Yesterday saw the official launch of Wholesale Broadband Connect (WBC) on BT's new 21CN platform. WBC is one of the new platforms used for deploying ADSL and ADSL2+ in the UK upon the 21CN network, and delivering the customers traffic to broadband services providers. It requires broadband service providers to connect to BT at up to 20 aggregation points around the country to provide coverage for DSL services to all telephone exchanges. Providers will also have the option of a managed solution, WBMC, which only requires one interconnection point, but this is at a higher cost to the service provider. They can also mix and match the two (WBC and WBMC) to use WBC where the provider has a large concentration of users and WBMC to pick up the rest.
What does this mean to the average broadband user you may wonder? Well, with WBC comes the faster ADSL2+ services which provide a broadband connection speeds of up to 24Mbps. As with existing 'up to 8Mbps' ADSL Max services, the speed is rate adaptive (i.e. it will vary) and it depends on line length and other conditions such as the condition of the telephone extension wiring in the home. Different ADSL modems and routers can also have a dramatic effect, both on the stability of a connection and its throughput speeds. The modem or router does have the ability to connect at 24Mbps which is the most common seen figure mentioned in relation to ADSL2+, but this is just the maximum 'line rate' for the DSL service. Once layers such as IP have been added to make the service work, users should expect no more than around 21.5Mbps on only the shortest of phone lines.
The ADSL2+ being deployed by BT is no different to that of existing providers such as O2/Be Unlimited and Sky/UKOnline who have provided faster services using ADSL2+ for some years and can potentially serve around 60% of UK households. The BT availability checker has been updated to include 21CN details so you can see if it is available in your area. An indication of the speed you can get is also available from the checker. If you are not in a 21CN enabled area, your speed can be estimated using the graph below.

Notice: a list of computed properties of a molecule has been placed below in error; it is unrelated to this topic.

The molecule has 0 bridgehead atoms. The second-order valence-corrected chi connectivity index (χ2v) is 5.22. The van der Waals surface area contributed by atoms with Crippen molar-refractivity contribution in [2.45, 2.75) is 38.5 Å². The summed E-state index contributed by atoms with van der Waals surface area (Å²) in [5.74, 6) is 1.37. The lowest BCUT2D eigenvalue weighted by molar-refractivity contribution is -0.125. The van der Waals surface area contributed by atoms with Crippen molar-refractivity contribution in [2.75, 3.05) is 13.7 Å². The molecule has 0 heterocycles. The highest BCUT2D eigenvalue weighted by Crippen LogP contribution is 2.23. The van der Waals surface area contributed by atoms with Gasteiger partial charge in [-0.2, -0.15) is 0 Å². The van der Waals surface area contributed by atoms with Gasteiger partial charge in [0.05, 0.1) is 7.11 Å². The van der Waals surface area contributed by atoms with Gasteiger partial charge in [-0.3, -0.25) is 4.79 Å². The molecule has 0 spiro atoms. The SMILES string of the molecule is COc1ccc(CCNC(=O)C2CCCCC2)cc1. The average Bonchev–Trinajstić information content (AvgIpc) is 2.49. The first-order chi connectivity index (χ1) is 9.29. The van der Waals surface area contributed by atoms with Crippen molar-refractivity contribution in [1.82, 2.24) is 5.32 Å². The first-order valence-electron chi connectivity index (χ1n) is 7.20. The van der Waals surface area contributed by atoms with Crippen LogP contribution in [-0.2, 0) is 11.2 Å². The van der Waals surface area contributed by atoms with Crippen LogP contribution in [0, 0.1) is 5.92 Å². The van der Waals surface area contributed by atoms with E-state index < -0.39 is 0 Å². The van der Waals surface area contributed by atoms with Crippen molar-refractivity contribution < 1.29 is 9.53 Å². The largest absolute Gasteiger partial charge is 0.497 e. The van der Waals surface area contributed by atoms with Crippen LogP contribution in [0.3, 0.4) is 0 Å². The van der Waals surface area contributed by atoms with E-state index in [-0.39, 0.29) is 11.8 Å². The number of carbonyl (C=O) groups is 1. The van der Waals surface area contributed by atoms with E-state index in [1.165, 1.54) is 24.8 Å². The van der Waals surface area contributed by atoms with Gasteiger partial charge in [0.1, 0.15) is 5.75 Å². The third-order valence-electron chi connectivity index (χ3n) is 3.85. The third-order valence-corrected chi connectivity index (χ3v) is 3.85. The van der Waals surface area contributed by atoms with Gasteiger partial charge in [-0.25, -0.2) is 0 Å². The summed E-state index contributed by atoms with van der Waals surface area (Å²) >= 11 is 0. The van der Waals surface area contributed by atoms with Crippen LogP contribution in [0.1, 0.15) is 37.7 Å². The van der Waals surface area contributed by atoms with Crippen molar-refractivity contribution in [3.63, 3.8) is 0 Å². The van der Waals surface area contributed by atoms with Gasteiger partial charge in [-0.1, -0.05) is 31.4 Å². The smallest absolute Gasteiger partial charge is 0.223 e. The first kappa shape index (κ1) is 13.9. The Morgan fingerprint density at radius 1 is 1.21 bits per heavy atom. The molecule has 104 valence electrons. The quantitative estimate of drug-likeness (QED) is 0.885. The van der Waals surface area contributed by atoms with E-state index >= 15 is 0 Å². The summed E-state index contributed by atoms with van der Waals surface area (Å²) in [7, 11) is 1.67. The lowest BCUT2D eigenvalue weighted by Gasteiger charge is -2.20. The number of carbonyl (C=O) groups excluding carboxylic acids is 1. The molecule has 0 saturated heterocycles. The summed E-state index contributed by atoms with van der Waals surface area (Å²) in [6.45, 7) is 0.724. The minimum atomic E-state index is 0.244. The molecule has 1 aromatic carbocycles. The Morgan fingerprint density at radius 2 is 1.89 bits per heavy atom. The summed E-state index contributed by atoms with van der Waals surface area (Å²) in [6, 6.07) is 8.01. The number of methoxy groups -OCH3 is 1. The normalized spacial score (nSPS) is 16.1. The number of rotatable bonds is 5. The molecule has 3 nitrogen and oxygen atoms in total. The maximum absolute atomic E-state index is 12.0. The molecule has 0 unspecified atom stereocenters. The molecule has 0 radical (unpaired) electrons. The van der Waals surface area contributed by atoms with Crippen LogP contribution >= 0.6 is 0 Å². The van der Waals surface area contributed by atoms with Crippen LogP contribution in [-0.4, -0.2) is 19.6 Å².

The new services on 21CN only have a small initial roll out; only 82 exchanges were expected to go live for the 30th of April. Coverage should rapidly increase, however, with 868 exchanges expected to be enabled by May 2009 which should cover around 10 million homes and businesses. As has been evident, there is a lack of any announcements by service providers introducing new products based on the new 21CN services. The lack of coverage for 21CN is one obvious reason for this. Another, as reported by ISPreview last week is the lead time in getting WBC services actually installed. Some providers who were on the WBC trials such as BT Retail or Entanet (and their resellers) could offer services sooner as they will already have the necessary infrastructure in place. Others may be waiting until the coverage increases till investing in the new network.
BT have gained some flack from an analyst in a recent BBC news article where Ian Fogg of Jupiter Research noted the tardiness and small size of the initial roll-out. One point to note about this is that ADSL from BT has taken 8 years to get to its 99.9% coverage and BT intends to switch the whole UK infrastructure over to its new network, 21CN, by 2011 with 55% of broadband users completed by May 2009. No small feat by any means.
One small snippet of information showing the future for WBC and what the 21CN network will allow is that BT Wholesale is conducting a WBC over fibre trial in Ipswich.